Compassion center legislation enacted in Rhode Island!

Fourteen months ago, Rhode Island Gov. Lincoln Chafee decided to withhold issuing certificates of operation to three prospective compassion centers (dispensaries) chosen by the governor’s own health department. This decision, made unilaterally by the governor, was Chafee’s reaction to a letter from Rhode Island United States Attorney Peter Neronha. The letter – one of several sent by United States attorneys across the country – reiterated the federal prohibition on marijuana, including for medical use. Additionally, it said Neronha’s office could prosecute people who violate the Controlled Substances Act. This stalled years of work done by the Rhode Island Legislature to give patients safe, regulated access to medical marijuana.

Needless to say, that day about 14 months ago wasn’t a good one around the MPP offices. MPP began lobbying to protect Rhode Island’s medical marijuana patients in 2004 and worked to allow compassion centers in the state since 2008. The legislature approved compassion center legislation in 2009, over then-governor Donald Carcieri’s veto. We watched with some frustration as the department needed two different application processes to determine who would operate the three compassion centers, but ultimately cheered the department when they finally approved the centers. We were on the verge of seeing compassion centers in Rhode Island, when Gov. Chafee received his letter. We were not pleased with Chafee or the federal government.

But then a funny thing happened up in Rhode Island: Chafee started feeling the heat of his decision. Patients would show up at his public events and hound him for restricting their access to a medicine that their physicians had recommended. Who is Gov. Chafee to refuse to implement duly enacted law anyway? Rhode Islanders demanded he reverse course. It was inspiring.

Over the course of the next months, MPP, along with our legislative champions, Sen. Rhoda Perry and Rep. Scott Slater, and patient advocates from the Rhode Island Patient Advocacy Coalition, engaged Gov. Chafee and his staff. An open dialogue was created and ideas were offered from both sides. The governor recognized the legitimate need for regulated safe access to medical marijuana but feared the program as written — with the possibility of thousands of plants per center and millions of dollars of revenue — would draw the ire of U.S. Attorney Neronha’s office.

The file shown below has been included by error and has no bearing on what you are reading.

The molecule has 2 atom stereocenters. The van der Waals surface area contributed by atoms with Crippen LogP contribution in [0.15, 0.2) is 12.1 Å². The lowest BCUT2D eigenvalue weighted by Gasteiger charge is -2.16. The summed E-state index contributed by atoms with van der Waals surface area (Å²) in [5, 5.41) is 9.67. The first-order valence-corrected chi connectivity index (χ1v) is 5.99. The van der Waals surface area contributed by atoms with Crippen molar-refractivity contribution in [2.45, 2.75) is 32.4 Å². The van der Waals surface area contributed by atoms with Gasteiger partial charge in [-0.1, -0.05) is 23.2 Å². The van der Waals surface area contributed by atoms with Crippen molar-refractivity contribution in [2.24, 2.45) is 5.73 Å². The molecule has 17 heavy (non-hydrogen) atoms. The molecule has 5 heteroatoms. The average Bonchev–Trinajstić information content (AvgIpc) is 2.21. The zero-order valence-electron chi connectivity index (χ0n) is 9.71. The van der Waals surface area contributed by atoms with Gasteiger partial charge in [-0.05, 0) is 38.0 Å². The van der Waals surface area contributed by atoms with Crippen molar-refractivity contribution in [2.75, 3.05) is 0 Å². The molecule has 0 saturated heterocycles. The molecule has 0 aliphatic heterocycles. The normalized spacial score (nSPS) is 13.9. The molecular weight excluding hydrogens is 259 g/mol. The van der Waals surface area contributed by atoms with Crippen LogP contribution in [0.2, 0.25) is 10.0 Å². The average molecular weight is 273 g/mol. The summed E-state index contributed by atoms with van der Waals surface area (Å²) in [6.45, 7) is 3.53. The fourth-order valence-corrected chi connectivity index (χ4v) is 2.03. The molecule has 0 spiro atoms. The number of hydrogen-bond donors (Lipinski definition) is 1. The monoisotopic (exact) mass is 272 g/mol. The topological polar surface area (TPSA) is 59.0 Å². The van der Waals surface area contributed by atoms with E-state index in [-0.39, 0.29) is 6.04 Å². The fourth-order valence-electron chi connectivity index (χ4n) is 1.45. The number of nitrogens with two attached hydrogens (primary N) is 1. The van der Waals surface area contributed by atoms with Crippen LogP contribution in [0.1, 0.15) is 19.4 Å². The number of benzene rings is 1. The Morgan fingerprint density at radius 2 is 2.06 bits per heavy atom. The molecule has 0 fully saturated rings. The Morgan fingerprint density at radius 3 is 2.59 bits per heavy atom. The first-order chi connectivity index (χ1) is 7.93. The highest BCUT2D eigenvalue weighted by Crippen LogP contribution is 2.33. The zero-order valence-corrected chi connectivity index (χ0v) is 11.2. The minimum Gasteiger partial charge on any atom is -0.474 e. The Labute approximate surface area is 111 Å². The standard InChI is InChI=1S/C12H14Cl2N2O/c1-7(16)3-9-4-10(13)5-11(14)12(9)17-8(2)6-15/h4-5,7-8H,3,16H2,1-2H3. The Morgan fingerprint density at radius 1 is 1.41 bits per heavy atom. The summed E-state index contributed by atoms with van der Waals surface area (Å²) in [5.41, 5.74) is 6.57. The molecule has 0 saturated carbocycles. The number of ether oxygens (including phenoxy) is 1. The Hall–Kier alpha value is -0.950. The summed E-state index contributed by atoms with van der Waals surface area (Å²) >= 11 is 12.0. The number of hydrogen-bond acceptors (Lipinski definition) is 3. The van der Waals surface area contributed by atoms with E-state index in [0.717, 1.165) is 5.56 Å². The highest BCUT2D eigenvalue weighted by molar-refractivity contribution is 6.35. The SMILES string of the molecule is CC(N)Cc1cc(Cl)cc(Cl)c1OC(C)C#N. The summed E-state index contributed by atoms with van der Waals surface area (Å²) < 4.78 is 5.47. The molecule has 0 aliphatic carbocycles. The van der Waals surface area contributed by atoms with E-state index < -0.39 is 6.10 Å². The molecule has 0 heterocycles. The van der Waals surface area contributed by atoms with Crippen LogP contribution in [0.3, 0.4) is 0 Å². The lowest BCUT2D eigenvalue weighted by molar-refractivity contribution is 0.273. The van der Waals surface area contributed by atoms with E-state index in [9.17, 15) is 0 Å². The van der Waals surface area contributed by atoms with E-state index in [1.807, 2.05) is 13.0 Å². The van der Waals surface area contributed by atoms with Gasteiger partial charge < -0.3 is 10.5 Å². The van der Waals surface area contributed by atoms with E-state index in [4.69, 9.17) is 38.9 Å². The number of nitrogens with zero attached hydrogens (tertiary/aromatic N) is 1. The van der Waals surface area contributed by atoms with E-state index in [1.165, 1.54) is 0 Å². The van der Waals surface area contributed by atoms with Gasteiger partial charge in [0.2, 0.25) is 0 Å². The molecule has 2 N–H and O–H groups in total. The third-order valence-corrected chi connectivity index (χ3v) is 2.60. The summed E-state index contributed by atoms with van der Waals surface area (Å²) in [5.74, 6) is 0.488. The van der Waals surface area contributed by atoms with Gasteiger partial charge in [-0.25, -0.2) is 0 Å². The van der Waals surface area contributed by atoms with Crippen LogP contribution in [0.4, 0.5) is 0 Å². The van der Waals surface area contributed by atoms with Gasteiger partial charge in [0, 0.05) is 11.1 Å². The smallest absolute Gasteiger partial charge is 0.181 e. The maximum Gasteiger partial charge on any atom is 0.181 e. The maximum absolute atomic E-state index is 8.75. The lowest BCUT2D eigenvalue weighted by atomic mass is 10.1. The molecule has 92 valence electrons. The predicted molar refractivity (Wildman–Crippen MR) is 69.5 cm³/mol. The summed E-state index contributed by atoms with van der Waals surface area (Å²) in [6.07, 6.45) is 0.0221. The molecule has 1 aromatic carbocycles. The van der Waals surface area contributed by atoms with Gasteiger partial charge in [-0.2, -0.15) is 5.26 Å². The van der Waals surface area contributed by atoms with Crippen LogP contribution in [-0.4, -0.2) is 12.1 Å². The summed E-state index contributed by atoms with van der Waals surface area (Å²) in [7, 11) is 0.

Last night, Gov. Chafee signed into law legislation that resulted from those good faith negotiations. To limit the size of the centers, the law has been amended to restrict the centers to cultivating a maximum of 150 marijuana plants, no more than 99 of which may be mature. Additionally, the centers may possess no more than 1,500 ounces of usable medical marijuana at a time. To ensure the viability of the centers, the law will allow medical marijuana patients and caregivers to sell their excess medicine to compassion centers, but caregivers must first attest that their patients have had their medical needs met.

We certainly disagreed with Gov. Chafee’s decision to halt initial implementation of the compassion centers, and we recognize that the compromise legislation is not perfect. However, the ball has been moved forward. The long arm of the federal government started shaking its sword and frightened a governor into inaction. With the help of logic, reason, sincere compassion, and dogged stick-to-it-ness by legislative leaders, Rhode Island has been able to move past the fear and pass legislation that will bring safe access to medical marijuana patients.

We’ve got one piece of advice for U.S. Attorney Neronha: voters will remember if you continue to bully those who provide medicine to the seriously ill instead of focusing on prosecuting real crimes. Be careful how you proceed next.

3 responses to “Compassion center legislation enacted in Rhode Island!”

  1. We’ve got one piece of advice for U.S. Attorney Neronha: voters will remember if you continue to bully those who provide medicine to the seriously ill instead of focusing on prosecuting real crimes. Be careful how you proceed next.

    Hey Capecchi, you do realize that U.S. attorney is not an elected position, right?

    But you should keep issuing threats. Girls find it attractive.

  2. The U.S. Attorney has to be appointed or else they cannot be trusted to receive orders to intimidate state government. If the U.S. attorneys respect state laws and states rights, they ended up being replaced.

    That is why the election for U.S. and State government are important.
    Bullies are easy to be remembered and no one wants to be bullied.
    Organize crime will buy you, bully you, or worse if they cannot persuade you.
    People have the power to vote and must be wise with all the bullshit that is going on.

  3. In response to fallibilist, MPP is certainly aware US attorney is an appointed position. The article Bob linked to is about a former interim US attorney who ran for Oregon attorney general and lost handily due to his hostility to state-legal medical marijuana providers.

    Many US attorneys end up running for higher office such as governor or attorney general. If Mr. Neronha has political ambitions — or any concern for how the public feels about how he spends his limited taxpayer-funded resources — he should heed the lessons from the attorney general election in Oregon. No matter what, he should have compassion and focus his office’s resources on people who hurt others, not those who help them.

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